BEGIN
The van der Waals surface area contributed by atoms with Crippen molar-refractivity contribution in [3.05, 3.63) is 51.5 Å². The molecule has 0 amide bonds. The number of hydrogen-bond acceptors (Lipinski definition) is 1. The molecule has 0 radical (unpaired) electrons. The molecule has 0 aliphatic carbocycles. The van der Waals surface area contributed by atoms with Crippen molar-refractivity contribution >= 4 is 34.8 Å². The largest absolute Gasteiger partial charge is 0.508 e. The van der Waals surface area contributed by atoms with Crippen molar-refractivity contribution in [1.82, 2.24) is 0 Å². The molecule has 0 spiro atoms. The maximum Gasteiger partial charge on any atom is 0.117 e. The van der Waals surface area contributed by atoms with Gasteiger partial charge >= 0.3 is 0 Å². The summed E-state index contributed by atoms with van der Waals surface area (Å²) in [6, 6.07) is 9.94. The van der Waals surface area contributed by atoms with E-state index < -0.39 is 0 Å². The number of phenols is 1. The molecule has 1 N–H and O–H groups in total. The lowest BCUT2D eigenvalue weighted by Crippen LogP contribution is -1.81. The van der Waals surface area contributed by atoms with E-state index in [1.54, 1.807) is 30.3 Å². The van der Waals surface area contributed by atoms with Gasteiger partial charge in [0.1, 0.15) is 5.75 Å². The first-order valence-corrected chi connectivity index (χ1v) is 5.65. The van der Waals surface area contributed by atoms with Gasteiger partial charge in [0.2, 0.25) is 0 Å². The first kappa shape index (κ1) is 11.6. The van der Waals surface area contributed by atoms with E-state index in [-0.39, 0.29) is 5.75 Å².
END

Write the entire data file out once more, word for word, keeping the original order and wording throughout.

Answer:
The van der Waals surface area contributed by atoms with Crippen molar-refractivity contribution in [3.05, 3.63) is 51.5 Å². The molecule has 0 amide bonds. The number of hydrogen-bond acceptors (Lipinski definition) is 1. The molecule has 0 radical (unpaired) electrons. The molecule has 0 aliphatic carbocycles. The van der Waals surface area contributed by atoms with Crippen molar-refractivity contribution >= 4 is 34.8 Å². The largest absolute Gasteiger partial charge is 0.508 e. The van der Waals surface area contributed by atoms with Crippen molar-refractivity contribution in [1.82, 2.24) is 0 Å². The molecule has 0 spiro atoms. The maximum Gasteiger partial charge on any atom is 0.117 e. The van der Waals surface area contributed by atoms with Gasteiger partial charge >= 0.3 is 0 Å². The summed E-state index contributed by atoms with van der Waals surface area (Å²) in [6, 6.07) is 9.94. The van der Waals surface area contributed by atoms with E-state index < -0.39 is 0 Å². The number of phenols is 1. The molecule has 1 N–H and O–H groups in total. The lowest BCUT2D eigenvalue weighted by Crippen LogP contribution is -1.81. The van der Waals surface area contributed by atoms with E-state index in [1.54, 1.807) is 30.3 Å². The van der Waals surface area contributed by atoms with Gasteiger partial charge in [0.1, 0.15) is 5.75 Å². The first-order valence-corrected chi connectivity index (χ1v) is 5.65. The van der Waals surface area contributed by atoms with Gasteiger partial charge in [0.2, 0.25) is 0 Å². The first kappa shape index (κ1) is 11.6. The van der Waals surface area contributed by atoms with E-state index in [-0.39, 0.29) is 5.75 Å².